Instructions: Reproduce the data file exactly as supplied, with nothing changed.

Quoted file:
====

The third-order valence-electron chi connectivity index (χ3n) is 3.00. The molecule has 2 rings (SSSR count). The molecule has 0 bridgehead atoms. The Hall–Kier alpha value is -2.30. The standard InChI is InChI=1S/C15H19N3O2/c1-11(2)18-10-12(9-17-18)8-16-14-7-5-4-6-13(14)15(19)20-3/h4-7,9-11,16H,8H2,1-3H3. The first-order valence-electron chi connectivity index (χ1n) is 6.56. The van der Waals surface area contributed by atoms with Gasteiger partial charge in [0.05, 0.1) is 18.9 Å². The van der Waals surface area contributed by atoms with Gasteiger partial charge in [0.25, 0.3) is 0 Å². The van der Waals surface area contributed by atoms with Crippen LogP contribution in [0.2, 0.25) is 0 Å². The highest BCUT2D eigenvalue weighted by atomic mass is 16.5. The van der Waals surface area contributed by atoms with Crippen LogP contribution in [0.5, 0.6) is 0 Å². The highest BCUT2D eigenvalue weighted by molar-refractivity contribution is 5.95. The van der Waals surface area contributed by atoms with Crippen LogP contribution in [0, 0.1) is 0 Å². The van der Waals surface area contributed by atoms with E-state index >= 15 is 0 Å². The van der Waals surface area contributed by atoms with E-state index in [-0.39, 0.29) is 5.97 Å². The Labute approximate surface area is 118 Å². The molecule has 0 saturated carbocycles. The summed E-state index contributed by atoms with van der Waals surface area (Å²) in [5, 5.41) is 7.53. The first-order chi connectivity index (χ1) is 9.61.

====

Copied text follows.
The third-order valence-electron chi connectivity index (χ3n) is 3.00. The molecule has 2 rings (SSSR count). The molecule has 0 bridgehead atoms. The Hall–Kier alpha value is -2.30. The standard InChI is InChI=1S/C15H19N3O2/c1-11(2)18-10-12(9-17-18)8-16-14-7-5-4-6-13(14)15(19)20-3/h4-7,9-11,16H,8H2,1-3H3. The first-order valence-electron chi connectivity index (χ1n) is 6.56. The van der Waals surface area contributed by atoms with Gasteiger partial charge in [0.05, 0.1) is 18.9 Å². The van der Waals surface area contributed by atoms with Gasteiger partial charge in [0.25, 0.3) is 0 Å². The van der Waals surface area contributed by atoms with Crippen LogP contribution in [0.2, 0.25) is 0 Å². The highest BCUT2D eigenvalue weighted by atomic mass is 16.5. The van der Waals surface area contributed by atoms with Crippen LogP contribution in [0.5, 0.6) is 0 Å². The highest BCUT2D eigenvalue weighted by molar-refractivity contribution is 5.95. The van der Waals surface area contributed by atoms with Crippen LogP contribution in [0, 0.1) is 0 Å². The van der Waals surface area contributed by atoms with E-state index >= 15 is 0 Å². The van der Waals surface area contributed by atoms with E-state index in [-0.39, 0.29) is 5.97 Å². The Labute approximate surface area is 118 Å². The molecule has 0 saturated carbocycles. The summed E-state index contributed by atoms with van der Waals surface area (Å²) in [5, 5.41) is 7.53. The first-order chi connectivity index (χ1) is 9.61.